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Legislative Assembly for the ACT: 2021 Week 04 Hansard (Thursday, 22 April 2021) . . Page.. 1104 ..

Let us for a moment consider what would happen if indeed Mr Rattenbury’s vision is realised and our clubs transition very quickly completely away from gaming. Let us all consider what happens to our grassroots sporting groups when the gaming is gone and, all of a sudden, that massive community injection is also gone.

As we ponder the re-establishment of a sports body to replace the one that was taken away by the CLAG in the last decade, it is worthwhile for us to ponder whether this government, this cash-strapped government, will have either the will or the financial means to stump up the missing funding if indeed Mr Rattenbury is successful.

Let us also consider that the territory would be further cash-strapped in that we would have lost the tax revenue from gaming. Additionally, what about the support services that we would be compelled to provide to ACT problem gamblers, who would undoubtedly travel to Queanbeyan and then return home here to the ACT? We as a territory will no longer have access to the money provided by clubs for this.

I think that we should, as an Assembly, be very careful about what we wish for.

MS DAVIDSON (Murrumbidgee—Assistant Minister for Seniors, Veterans, Families and Community Services, Minister for Disability, Minister for Justice Health and Minister for Mental Health) (4.05): Madam Speaker, I would like to make a few remarks about community sports facilities in my electorate of Murrumbidgee.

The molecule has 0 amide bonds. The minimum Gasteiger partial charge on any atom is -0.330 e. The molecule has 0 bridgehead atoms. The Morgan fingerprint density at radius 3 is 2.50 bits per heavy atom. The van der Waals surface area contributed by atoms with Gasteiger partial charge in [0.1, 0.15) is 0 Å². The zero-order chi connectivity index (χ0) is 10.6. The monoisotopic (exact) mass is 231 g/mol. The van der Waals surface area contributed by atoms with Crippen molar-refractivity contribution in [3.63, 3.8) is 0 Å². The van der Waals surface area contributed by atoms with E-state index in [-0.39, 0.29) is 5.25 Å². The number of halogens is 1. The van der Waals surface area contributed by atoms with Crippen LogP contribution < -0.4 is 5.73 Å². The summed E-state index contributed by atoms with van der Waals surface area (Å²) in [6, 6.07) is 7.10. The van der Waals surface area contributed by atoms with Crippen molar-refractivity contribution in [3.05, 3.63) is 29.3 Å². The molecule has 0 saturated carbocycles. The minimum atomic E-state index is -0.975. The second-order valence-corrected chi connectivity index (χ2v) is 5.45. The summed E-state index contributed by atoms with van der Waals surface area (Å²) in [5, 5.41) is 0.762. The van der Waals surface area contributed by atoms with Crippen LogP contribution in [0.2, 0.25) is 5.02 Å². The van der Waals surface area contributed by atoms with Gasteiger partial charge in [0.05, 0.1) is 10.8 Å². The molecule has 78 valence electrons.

As many people who have attended a Woden Community Council meeting would know, I am a big fan of multi-use indoor sports courts. With the loss of the former Southern Cross Club basketball courts in Woden, as well as the CIT sports hall, there has been increasing pressure on school sports halls and other small community halls.

For activities that need a larger space or a higher roof—badminton, for instance—there is often nothing in the Woden area that can be booked by a small volunteer-run community group, so people are forced to book sports courts further afield, for example in Tuggeranong, Belconnen or even Queanbeyan. I have not even started on the need for facilities in Weston Creek and Molonglo Valley.

I love Tuggeranong; some of my favourite people live there. And I do not mind a bit of travel for my favourite sports. But having sports and recreation facilities close to where people live has benefits beyond just physical fitness. Research shows that shared sports and recreation facilities that can be accessed easily by small informal groups help to build social connection. When two groups who do not normally engage with each other are sharing the same physical space, it is a great way to literally find common ground and get to know each other’s experience and interests. It builds empathy and connections across our community, instead of each of us only interacting with our already established separate groups.

I loved sharing indoor sports courts with fencing, gymnastics, badminton, basketball and skating before the Woden indoor basketball courts were demolished. But it is not just indoor sports that I am into. The ACT government’s recently announced upgrades to the Phillip enclosed oval will enable more games for multiple football clubs,

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